Long before Freud, authors and poets addressed this side of life. Paulina, in A Winter's Tale, suggests that Leontes' son has died because the child has tried to contain the agony of his parents quarrel, and the attempt had overwhelmed him. In Macbeth, Macduff's comrades implore him to express his grief when he hears of the deaths of his wife and children, "Give sorrow words; the grief that does not speak, Whispers the o'er fraught heart and bids it break" . Like Shakespeare, Freud understood how children and adults may get ill from carrying pains they cannot speak about and cannot make sense of. It was from this understanding, and his painstaking attempts to study such states and to find ways to relieve them, that, in the face of general scepticism from the medical establishment, psychoanalysis, "the talking cure", was developed.

There is nothing prurient about this and nothing destructive. It is not messing with people's minds; it is about easing suffering and clarifying mental confusion. Contrary to another popular myth, it is not "all about sex", although sexuality - fantasies, difficulties, experiences - are often part of a much more far reaching exploration of the patient's whole emotional life.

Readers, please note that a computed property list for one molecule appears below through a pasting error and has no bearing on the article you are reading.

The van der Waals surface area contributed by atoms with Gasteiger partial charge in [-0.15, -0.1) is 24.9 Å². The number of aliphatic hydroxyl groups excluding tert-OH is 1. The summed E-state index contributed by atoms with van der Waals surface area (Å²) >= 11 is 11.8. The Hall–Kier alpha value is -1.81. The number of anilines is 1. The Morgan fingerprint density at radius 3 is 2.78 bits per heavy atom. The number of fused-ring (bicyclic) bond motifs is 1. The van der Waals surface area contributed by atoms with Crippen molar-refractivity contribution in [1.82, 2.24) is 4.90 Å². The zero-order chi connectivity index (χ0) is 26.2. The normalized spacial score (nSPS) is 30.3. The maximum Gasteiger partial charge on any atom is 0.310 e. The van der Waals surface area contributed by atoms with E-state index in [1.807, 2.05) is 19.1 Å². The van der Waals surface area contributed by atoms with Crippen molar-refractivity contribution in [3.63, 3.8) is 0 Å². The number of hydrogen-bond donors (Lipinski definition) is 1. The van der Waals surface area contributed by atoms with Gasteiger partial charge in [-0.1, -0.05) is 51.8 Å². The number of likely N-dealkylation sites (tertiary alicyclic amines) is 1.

It is also the case that psychoanalysis is constantly developing. Some of Freud's own ideas have been set aside and new formulations have been found. Not just time, but geography and culture create changes. Psychoanalysis in Great Britain is not exactly the same, though it is closely related to, that practised in France, the U.S. A. and so on.

Sometimes people are nervous about going to see a psychoanalyst because they feel they will betray aspects of themselves that feel deeply private. They think that analysts, like witch doctors perhaps, will look into their souls, or make impertinent trespassing sorties into their private thoughts or desires. And yes, it is sometimes frightening to get to know yourself, to confront your demons. But the analytic relationship allows this to take place in an atmosphere of developing trust, an atmosphere in which difficult, painful experiences can be safely explored and understood. It is in such situations of closeness and dependency that people have a chance to grow. For many people the home of their childhood provides such a setting, but for many others (and for many different reasons) it does not, or not sufficiently. It is then that people need further help in order for their lives to become more rewarding.

One familiar argument against going to talk to a psychoanalyst is that it would be "self indulgent". "How could I spend so much time talking about myself?" But in fact it could be argued that nothing is more self indulgent than allowing one's uncontrollable patterns of behaviour to make life difficult for one's family and friends. The perennially dissatisfied wife, the workaholic husband, the boyfriend who is an incipient alcoholic, all place intolerable pressures and burdens on people who care about them. In such circumstances, to take responsibility for one's own life, for one's own problems, however difficult and even painful it might be, is a grown-up, unselfish thing to do.


Copyright © 1999 Priscilla Roth